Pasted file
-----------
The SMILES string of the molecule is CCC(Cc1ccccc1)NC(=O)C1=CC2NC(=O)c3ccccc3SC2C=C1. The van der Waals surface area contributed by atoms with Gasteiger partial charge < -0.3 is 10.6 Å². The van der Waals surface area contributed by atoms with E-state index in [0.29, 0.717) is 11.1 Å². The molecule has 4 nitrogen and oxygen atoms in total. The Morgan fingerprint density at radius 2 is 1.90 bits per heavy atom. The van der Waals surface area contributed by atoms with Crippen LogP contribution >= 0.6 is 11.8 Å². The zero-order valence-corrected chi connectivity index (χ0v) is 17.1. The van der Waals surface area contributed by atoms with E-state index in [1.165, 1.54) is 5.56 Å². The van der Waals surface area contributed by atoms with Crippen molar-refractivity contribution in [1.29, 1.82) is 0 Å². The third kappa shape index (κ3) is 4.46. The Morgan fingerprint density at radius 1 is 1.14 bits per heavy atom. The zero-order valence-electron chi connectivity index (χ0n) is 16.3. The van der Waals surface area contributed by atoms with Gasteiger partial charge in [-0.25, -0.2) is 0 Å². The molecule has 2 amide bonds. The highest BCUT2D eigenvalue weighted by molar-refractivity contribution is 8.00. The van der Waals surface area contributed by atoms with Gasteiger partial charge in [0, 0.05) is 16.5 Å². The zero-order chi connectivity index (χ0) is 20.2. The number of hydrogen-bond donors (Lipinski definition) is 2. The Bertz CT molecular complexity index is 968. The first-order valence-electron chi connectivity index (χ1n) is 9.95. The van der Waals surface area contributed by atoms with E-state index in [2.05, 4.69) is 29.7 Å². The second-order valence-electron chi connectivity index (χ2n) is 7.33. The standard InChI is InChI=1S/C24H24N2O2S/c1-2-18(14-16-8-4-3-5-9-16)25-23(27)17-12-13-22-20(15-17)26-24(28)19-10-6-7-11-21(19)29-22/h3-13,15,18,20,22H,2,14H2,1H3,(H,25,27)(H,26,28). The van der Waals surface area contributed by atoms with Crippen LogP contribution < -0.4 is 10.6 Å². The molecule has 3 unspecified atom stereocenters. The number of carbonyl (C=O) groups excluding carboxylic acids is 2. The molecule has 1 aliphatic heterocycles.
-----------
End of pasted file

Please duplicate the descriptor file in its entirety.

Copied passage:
The SMILES string of the molecule is CCC(Cc1ccccc1)NC(=O)C1=CC2NC(=O)c3ccccc3SC2C=C1. The van der Waals surface area contributed by atoms with Gasteiger partial charge < -0.3 is 10.6 Å². The van der Waals surface area contributed by atoms with E-state index in [0.29, 0.717) is 11.1 Å². The molecule has 4 nitrogen and oxygen atoms in total. The Morgan fingerprint density at radius 2 is 1.90 bits per heavy atom. The van der Waals surface area contributed by atoms with Crippen LogP contribution >= 0.6 is 11.8 Å². The zero-order valence-corrected chi connectivity index (χ0v) is 17.1. The van der Waals surface area contributed by atoms with E-state index in [1.165, 1.54) is 5.56 Å². The van der Waals surface area contributed by atoms with Crippen molar-refractivity contribution in [1.29, 1.82) is 0 Å². The third kappa shape index (κ3) is 4.46. The Morgan fingerprint density at radius 1 is 1.14 bits per heavy atom. The zero-order valence-electron chi connectivity index (χ0n) is 16.3. The van der Waals surface area contributed by atoms with Gasteiger partial charge in [-0.25, -0.2) is 0 Å². The molecule has 2 amide bonds. The highest BCUT2D eigenvalue weighted by molar-refractivity contribution is 8.00. The van der Waals surface area contributed by atoms with Gasteiger partial charge in [0, 0.05) is 16.5 Å². The zero-order chi connectivity index (χ0) is 20.2. The number of hydrogen-bond donors (Lipinski definition) is 2. The Bertz CT molecular complexity index is 968. The first-order valence-electron chi connectivity index (χ1n) is 9.95. The van der Waals surface area contributed by atoms with E-state index in [2.05, 4.69) is 29.7 Å². The second-order valence-electron chi connectivity index (χ2n) is 7.33. The standard InChI is InChI=1S/C24H24N2O2S/c1-2-18(14-16-8-4-3-5-9-16)25-23(27)17-12-13-22-20(15-17)26-24(28)19-10-6-7-11-21(19)29-22/h3-13,15,18,20,22H,2,14H2,1H3,(H,25,27)(H,26,28). The van der Waals surface area contributed by atoms with Crippen LogP contribution < -0.4 is 10.6 Å². The molecule has 3 unspecified atom stereocenters. The number of carbonyl (C=O) groups excluding carboxylic acids is 2. The molecule has 1 aliphatic heterocycles.